On Friday, October 19, the full text of the Citizens’ Risk Assessment was published. You can download it here. This report analyzes the risks of the Mariner East 2 pipeline project and reports them as actual risk numbers: the probability of fatal accidents per year. It represents the culmination of an effort initiated by State Senator Andy Dinniman and carried out by numerous volunteers who developed the request for proposals, vetted and selected the vendor, raised the necessary funds, and made sure the results were broadly circulated.
This report is the product of a remarkable undertaking by private citizens, made necessary by Sunoco’s policy of secrecy and the failure of local municipalities and state regulatory agencies to take this project on. (Delaware County is an exception: it has commissioned its own risk assessment, due out in November. Middletown Township has also retained a pipeline hazards expert to do a local hazard assessment—but he will not attempt to assign probabilities as a “risk assessment” does.)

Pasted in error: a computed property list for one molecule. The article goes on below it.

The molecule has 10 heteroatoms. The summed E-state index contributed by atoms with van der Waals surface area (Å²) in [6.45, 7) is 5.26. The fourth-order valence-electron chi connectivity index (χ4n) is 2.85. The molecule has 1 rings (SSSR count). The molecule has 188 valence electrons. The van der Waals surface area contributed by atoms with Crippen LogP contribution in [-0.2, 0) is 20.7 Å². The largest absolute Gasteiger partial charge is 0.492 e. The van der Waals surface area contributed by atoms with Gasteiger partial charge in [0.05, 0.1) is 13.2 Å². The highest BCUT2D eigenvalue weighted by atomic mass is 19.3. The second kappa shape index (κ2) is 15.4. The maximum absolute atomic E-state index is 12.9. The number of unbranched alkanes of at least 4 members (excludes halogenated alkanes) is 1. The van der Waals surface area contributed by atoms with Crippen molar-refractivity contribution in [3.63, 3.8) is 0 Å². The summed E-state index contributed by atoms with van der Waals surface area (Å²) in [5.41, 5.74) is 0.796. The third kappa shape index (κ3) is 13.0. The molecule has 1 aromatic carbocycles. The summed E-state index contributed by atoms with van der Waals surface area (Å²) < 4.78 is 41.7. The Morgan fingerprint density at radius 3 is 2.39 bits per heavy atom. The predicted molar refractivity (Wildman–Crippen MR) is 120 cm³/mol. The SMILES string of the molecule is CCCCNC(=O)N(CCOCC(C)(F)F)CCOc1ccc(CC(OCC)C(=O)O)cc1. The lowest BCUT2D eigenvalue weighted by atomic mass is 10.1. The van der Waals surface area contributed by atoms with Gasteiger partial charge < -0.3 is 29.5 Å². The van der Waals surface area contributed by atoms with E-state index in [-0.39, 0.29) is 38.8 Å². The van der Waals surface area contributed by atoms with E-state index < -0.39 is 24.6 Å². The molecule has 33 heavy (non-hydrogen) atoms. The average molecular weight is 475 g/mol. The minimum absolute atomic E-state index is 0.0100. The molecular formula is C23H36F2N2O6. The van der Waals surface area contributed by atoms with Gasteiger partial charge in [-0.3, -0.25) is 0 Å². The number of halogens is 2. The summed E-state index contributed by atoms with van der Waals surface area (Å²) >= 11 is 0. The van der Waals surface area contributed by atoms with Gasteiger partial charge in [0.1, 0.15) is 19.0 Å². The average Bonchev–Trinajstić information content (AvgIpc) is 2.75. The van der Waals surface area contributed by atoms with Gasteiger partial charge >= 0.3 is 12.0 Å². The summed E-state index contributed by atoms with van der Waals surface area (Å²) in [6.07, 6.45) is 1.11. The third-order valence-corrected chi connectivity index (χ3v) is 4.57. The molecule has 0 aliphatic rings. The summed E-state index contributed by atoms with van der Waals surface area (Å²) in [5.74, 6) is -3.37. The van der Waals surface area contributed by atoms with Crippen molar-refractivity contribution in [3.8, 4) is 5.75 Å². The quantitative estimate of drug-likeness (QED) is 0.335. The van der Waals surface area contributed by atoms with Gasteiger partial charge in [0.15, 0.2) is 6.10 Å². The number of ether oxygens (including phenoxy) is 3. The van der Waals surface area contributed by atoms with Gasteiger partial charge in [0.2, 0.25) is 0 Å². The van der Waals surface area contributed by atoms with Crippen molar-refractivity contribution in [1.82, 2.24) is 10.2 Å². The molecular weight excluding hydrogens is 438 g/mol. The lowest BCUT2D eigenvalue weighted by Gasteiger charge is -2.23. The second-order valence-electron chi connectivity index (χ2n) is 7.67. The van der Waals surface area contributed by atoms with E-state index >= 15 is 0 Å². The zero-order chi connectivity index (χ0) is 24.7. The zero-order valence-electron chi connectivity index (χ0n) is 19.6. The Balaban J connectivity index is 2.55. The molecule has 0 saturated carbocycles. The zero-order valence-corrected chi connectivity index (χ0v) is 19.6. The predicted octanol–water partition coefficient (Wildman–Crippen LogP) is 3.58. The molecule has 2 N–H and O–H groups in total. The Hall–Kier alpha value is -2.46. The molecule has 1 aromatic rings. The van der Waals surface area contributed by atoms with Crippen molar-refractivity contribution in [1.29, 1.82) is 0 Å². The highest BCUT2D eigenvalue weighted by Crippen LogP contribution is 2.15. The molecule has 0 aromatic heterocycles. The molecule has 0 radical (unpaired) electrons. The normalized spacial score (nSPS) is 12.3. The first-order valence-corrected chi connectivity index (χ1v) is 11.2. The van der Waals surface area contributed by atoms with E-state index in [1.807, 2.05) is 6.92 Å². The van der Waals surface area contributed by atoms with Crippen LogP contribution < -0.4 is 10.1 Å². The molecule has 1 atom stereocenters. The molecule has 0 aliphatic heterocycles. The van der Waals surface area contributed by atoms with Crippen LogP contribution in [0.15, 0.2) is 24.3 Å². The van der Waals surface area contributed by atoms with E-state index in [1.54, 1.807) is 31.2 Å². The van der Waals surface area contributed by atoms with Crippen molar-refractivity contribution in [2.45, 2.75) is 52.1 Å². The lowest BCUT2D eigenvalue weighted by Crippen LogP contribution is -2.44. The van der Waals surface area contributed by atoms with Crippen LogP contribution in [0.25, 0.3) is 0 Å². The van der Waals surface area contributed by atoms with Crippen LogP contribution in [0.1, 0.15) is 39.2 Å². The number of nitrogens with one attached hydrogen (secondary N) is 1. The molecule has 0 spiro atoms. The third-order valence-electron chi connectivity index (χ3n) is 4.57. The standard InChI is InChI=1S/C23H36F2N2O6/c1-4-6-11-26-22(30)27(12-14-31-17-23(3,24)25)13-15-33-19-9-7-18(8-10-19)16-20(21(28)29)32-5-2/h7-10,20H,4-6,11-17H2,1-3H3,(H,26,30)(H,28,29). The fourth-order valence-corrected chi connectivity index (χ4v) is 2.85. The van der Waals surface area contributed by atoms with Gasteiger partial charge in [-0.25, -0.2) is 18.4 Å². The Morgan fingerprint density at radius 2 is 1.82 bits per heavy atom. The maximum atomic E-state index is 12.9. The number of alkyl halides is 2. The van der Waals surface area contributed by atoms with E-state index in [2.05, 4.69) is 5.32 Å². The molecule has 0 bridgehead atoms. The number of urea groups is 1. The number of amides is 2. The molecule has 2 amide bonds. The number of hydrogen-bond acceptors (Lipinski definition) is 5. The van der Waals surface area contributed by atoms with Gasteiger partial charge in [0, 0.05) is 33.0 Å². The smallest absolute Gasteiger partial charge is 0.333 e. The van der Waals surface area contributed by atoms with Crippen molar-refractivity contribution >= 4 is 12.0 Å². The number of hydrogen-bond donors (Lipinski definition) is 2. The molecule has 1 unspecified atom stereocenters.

In this post, I will briefly review the results of the study and then look in more detail at the potential consequences at one particular site (near the valve station at Glenwood Elementary School in Delaware County).
Finally, I will take a look at what the software used in the risk assessment can tell us about a possible worst-case accident at the Glenwood location. This software, called Canary, is currently available on lease, but fundraising is needed to get a permanent license. When you read about the Glenwood analysis, I think you’ll see why I think it is so important to purchase it.